Provincial Administration. Provincial Commissioners, A. H. Stocks, C.M.G., 1,400l. ; one vacancy.
Senior District Commissioner, J. S. Fenton, O.B.E.,
District Commissioners, E. F. Sayers, S. M. Despicht,
W. M. Watt, A. W. Gaminara, V. Ff. Smith, J. M.
Malcolm. Scale B. 4001, 4001, 4501.
Senior Medical Officers (Col. Med. Service), W. N. Greer, O.B.E., C. B. Jennings, 1,000l. by 50l. to 1,150l. and 1007. seniority allowance each. Medical Officers (Col. Med. Service), A. W. Lewis, 1,000l. by 50l. to 1,150., H. R. F. Tweedy, H. Peaston, A. Johnson, W. J. Laird, W. M. Quin, W. R. Williams, 6601. by 30l. to 7201, by 407. to 960l., C. A. McComiskey, J. C. Busby, G. T. Allen, 6601. for three years, then 6901. by 30l. to 8401. by 40l. to 1,000l.
Health Branch. Assistant Director, Medical Services, C. R. Waller, 1,4007.
Port and Marine Department.
Chief Justice, A. H. Webb, 1,8007.
Director of Education, W. E. Nicholson, 1,1007.,
Senior Medical Officer (Health), J. S. Oliphant (one vacant). 1,050l. to 1,2001. by 50l., and 2101. duty allowance.
Medical Officer (Health), E. H. Taylor Cummings,
Senior Education Officer, H. E. T. Hodgson, 760l. to 9201. and 721. seniority all owance.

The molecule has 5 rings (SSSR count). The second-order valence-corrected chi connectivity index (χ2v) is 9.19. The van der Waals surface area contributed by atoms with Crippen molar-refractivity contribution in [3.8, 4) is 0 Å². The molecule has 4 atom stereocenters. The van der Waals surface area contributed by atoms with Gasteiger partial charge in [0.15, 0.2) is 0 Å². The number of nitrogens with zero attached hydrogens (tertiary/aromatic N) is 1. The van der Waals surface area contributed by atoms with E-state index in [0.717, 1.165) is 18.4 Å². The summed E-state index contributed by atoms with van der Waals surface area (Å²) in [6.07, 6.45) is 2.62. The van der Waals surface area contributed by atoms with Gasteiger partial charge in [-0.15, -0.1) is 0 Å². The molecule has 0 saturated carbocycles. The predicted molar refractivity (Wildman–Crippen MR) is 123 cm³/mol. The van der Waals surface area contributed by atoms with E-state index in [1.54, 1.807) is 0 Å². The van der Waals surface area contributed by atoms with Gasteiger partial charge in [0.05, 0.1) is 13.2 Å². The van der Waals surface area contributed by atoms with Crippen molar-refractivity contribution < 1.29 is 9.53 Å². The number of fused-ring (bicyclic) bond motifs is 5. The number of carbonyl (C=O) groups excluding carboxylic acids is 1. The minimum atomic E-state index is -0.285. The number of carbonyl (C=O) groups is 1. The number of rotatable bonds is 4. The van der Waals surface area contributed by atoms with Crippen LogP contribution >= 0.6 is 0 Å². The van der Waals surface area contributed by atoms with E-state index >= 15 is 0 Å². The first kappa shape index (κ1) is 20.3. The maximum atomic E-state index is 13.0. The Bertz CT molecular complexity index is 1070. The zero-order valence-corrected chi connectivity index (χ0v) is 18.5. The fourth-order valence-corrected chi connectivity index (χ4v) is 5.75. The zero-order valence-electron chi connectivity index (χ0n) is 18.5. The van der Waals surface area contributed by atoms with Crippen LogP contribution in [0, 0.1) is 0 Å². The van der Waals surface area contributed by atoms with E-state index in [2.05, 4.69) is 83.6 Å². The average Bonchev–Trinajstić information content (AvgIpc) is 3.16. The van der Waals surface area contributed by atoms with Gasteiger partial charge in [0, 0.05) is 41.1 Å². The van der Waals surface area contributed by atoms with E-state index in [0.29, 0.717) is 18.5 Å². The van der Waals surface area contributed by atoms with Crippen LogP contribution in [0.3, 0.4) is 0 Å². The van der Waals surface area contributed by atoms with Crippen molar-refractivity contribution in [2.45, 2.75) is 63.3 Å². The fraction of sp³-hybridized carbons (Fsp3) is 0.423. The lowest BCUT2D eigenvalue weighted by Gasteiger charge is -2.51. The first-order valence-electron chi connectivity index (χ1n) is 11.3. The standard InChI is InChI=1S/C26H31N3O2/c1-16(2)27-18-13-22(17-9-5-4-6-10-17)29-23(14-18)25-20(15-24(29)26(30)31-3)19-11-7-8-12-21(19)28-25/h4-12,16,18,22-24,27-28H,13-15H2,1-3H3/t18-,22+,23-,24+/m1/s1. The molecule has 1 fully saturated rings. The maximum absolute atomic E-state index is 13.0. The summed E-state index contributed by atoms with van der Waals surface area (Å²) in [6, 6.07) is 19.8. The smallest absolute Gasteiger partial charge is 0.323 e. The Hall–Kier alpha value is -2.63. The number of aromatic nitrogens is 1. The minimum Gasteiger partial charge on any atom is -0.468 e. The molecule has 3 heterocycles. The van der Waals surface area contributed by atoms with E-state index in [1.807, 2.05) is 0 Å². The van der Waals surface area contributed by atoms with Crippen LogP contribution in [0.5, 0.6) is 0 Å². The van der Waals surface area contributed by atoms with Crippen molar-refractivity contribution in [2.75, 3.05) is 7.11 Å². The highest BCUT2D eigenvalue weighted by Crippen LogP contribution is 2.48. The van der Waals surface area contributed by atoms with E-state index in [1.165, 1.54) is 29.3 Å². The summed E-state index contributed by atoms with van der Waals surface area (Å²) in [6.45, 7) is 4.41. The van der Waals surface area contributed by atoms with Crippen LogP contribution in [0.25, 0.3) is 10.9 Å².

Principal, Prince of Wales School, W. J. Davies, 540l. to 720l. to 9201.
Education Officer, C. P. Ellis, 480l. to 720l. to 9201. Education Officer, H. Earnshaw, 400l., 450l. by 251. to 6001. by 30l. to 6301.,; 6901. by 30l. to 8401. (one vacancy).
Lady Education Officer, Miss A. M. McMath, 5001. by 251. to 600l. by 30l. to 7201.
African Assistant Director of Education, S M. Broderick, 310l. to 4501.
Post Office. Postmaster General (vacant), 1,000l. Assistant Postmaster General and Accountant, V. K. Edwin, 3601. by 20l. to 500l. then by 251. to 6001. Staff Superintendent, E. S. B. Francis, 310l. to 450l.
Director of Agriculture, F. J. Martin, M.A., Ph.D., F.I.C., 1,050., duty allowance, 2101. Entomologist (vacant), 450l., 450l., 475l. by 251. to 600l., 6301.; 6901. by 30l. to 8401. Plant Pathologist, F. C. Deighton, 6001. by 30l. to 7201. by 40l. to 9201.
Senior Agricultural Officers, J. W. D. Fisher, R. R. Glanville, M.B.E., Scale C. Agricultural Officers, E. I. Nisbet, G. M. Roddan, E. S. Garner, A. F. MacKenzie, Scale C., H. Macluskie, J. D. Gillespie, M. J. Douglas, 450l., 450l., 475l. by 251. to 600l., 6301.; 6901. by 30!. to 8401.